Cultural Baggage of Colonialism
Malavika Karlekar
FLORA'S EMPIRE: BRITISH GARDENS IN INDIA by Eugenia W. Herbert Allen Lane/Penguin Books, 2013, 382 pp., 799
July 2013, volume 37, No 7

A book written about the British influence on the Indian garden is bound to elicit curiosity in the minds of botanical aficionados and students of imperial history: an American historian who has so far worked on African history, Eugenia Herbert became interested in Indian gardens when a gleaning of colonial writings in Northern Rhodesia brought to her notice the importance of gardens (and of Worcestershire sauce) to the various authors. Her reasoning that botanical adventures, big and small, would be of much greater significance in India was not wrong—as is evident from the prodigious research and information in Flora’s Empire.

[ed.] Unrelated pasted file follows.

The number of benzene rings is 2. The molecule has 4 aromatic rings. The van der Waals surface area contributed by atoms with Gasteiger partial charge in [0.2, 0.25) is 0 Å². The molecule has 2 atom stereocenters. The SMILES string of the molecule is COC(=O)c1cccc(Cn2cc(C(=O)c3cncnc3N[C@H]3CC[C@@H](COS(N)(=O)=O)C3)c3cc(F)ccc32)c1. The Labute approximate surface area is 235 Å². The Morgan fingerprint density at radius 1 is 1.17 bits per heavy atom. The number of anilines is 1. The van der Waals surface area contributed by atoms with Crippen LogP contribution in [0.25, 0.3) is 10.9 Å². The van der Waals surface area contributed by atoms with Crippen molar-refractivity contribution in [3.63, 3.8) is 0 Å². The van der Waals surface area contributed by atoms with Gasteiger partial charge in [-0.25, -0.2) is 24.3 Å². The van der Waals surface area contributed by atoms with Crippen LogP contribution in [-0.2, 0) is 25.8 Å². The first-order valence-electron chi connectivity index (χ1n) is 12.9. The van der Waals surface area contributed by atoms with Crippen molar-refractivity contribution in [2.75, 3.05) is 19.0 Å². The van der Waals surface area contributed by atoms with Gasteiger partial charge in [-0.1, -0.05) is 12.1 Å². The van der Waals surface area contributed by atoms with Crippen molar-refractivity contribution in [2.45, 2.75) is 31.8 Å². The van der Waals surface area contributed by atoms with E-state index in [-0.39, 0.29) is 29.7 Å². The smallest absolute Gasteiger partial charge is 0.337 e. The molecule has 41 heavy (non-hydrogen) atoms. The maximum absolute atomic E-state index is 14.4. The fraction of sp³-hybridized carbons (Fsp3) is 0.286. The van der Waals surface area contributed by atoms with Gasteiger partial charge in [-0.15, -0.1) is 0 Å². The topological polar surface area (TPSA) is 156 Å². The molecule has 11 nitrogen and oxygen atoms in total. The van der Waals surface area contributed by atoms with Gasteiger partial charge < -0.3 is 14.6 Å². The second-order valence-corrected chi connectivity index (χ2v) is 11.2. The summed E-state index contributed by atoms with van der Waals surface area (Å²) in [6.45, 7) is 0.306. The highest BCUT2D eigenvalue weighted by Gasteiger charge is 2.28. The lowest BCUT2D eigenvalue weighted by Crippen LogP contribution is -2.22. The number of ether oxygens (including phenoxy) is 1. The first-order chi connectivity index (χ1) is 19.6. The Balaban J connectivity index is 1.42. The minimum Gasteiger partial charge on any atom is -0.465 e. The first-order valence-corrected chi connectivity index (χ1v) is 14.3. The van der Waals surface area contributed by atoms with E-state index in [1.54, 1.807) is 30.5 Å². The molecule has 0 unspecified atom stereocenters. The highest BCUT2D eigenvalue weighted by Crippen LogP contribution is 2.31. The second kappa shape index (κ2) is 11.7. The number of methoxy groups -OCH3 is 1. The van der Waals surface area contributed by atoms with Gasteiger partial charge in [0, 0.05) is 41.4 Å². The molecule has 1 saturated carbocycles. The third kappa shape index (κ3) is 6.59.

Herbert’s basic premise is that for the British, their idea of what gardens should look like was part of the ‘cultural baggage’ of colonialism. In the opening pages of her book, Herbert engagingly notes that when the British first came to India, their ‘first encounters with alien lands tend to focus on nature, what is reassuringly familiar and what is unfamiliar and even repellent’ (p. 1). And of course, as with most other things Indian, nature was rarely left alone. The author observes that the years—or decades —that the British spent in metamorphosing themselves from traders and compradors into rulers and imperialists was also the time when they were confidently moving into new garden and indeed architectural styles.

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